Ovid & UConn to collaborate on next-gen genetic therapy for Angelman Syndrome

Under the terms of the research collaboration, Ovid will work closely with UConn’s Stormy J. Chamberlain, Ph.D., and gain exclusive access to identified genetic sequences for a potential shRNA-based therapeutic. Ovid plans to validate select sequences and leverage its translational medicine capabilities and drug development expertise in Angelman syndrome to advance an shRNA-based therapeutic into clinical studies. Dr. Chamberlain is a recognized leader in the field of Angelman syndrome and UBE3A research and currently serves as the John and Donna Krenicki Associate Professor of Genomics and Personalized Healthcare in UConn’s Genetics and Genome Sciences Department. In addition, Dr. Chamberlain chairs the Angelman Syndrome Foundation (ASF) Scientific Advisory Committee and is a member of the Dup15q Alliance Scientific Advisory Board. Ovid will also work closely with UConn’s Noelle Germain, Ph.D., Assistant Professor of Genetics and Genome Sciences on these efforts.

The most common cause of Angelman syndrome is the loss of function of the gene that codes for ubiquitin protein ligase E3A (UBE3A), which plays a critical role in nerve cell communication, resulting in impaired tonic inhibition. An shRNA-based therapeutic may address this underlying genetic cause of Angelman syndrome by reducing the expression of UBE3A-antisense, potentially restoring the function of UBE3A. This genetic approach may be used in combination with OV101 (gaboxadol), Ovid’s novel, small-molecule delta (δ)-selective GABAA receptor agonist, to restore tonic inhibition and address the underlying symptomology of individuals with Angelman syndrome. OV101 is currently being evaluated in the pivotal Phase 3 NEPTUNE trial in Angelman syndrome, with topline results expected in 4Q-2020. In addition, Ovid is also exploring OV881, a microRNA approach that may reduce the expression of UBE3A-antisense and potentially restore UBE3A expression.

Angelman syndrome affects approximately 1 in 12,000 to 1 in 20,000 people globally. There are no approved therapies by the U.S. Food and Drug Administration (FDA), European Medicines Agency or rest-of-world for Angelman syndrome, and treatment primarily consists of behavioral interventions and pharmacologic management of symptoms.

Ovid lead candidate OV101 gets FDA Rare Pediatric Disease Designation in Angelman syndrome

OV101 is believed to be the only delta (δ)-selective GABAA receptor agonist in development and is currently being evaluated in the Company’s pivotal Phase 3 NEPTUNE trial in Angelman syndrome, with topline results expected in the fourth quarter of 2020.

If a new drug application (NDA) for OV101 in Angelman syndrome is approved, Ovid may be eligible to receive a priority review voucher from the FDA, which can be redeemed to obtain priority review for any subsequent marketing application or may be transferred and/or sold to other companies for their programs, such as has recently been done by other voucher recipients.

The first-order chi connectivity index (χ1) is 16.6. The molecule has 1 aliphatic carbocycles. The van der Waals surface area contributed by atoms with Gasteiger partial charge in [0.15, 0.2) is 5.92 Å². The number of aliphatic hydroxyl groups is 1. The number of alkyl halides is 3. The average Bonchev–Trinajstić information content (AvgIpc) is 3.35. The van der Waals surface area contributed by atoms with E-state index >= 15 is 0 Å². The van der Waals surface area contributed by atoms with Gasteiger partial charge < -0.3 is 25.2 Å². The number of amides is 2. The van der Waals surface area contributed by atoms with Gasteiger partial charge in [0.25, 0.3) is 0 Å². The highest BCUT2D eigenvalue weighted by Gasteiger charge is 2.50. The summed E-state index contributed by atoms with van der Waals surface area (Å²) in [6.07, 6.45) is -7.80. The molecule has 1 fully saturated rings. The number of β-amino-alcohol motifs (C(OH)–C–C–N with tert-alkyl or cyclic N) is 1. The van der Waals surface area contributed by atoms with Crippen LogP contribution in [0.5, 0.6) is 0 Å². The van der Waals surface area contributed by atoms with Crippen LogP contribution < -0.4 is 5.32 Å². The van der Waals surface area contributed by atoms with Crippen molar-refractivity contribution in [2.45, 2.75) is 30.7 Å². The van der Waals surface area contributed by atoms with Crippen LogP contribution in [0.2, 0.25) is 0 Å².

The U.S. Patent and Trademark Office has granted Ovid patents directed to methods of treating Angelman syndrome and Fragile X syndrome using OV101. The issued patents expire in 2035 without regulatory extensions.

Angelman syndrome is a rare genetic condition that is characterized by a variety of signs and symptoms. Characteristic features of this condition include delayed development, intellectual disability, severe speech impairment, problems with movement and balance, seizures, sleep disorders and anxiety. The most common cause of Angelman syndrome is the loss of function of the gene that codes for ubiquitin protein ligase E3A (UBE3A), which plays a critical role in nerve cell communication, resulting in impaired tonic inhibition. Individuals with Angelman syndrome typically have normal lifespans but are unable to live independently. Therefore, they require constant support from a network of specialists and caregivers. Angelman syndrome affects approximately 1 in 12,000 to 1 in 20,000 people globally.

There are no approved therapies by the FDA, European Medicines Agency (EMA), or rest of world for Angelman syndrome, and treatment primarily consists of behavioral interventions and pharmacologic management of symptoms.

Angelman syndrome is associated with a reduction in tonic inhibition, a function of the delta (δ)-selective GABAA receptor that allows a human brain to decipher excitatory and inhibitory neurological signals correctly without being overloaded. If tonic inhibition is reduced, the brain becomes inundated with signals and loses the ability to separate background noise from critical information.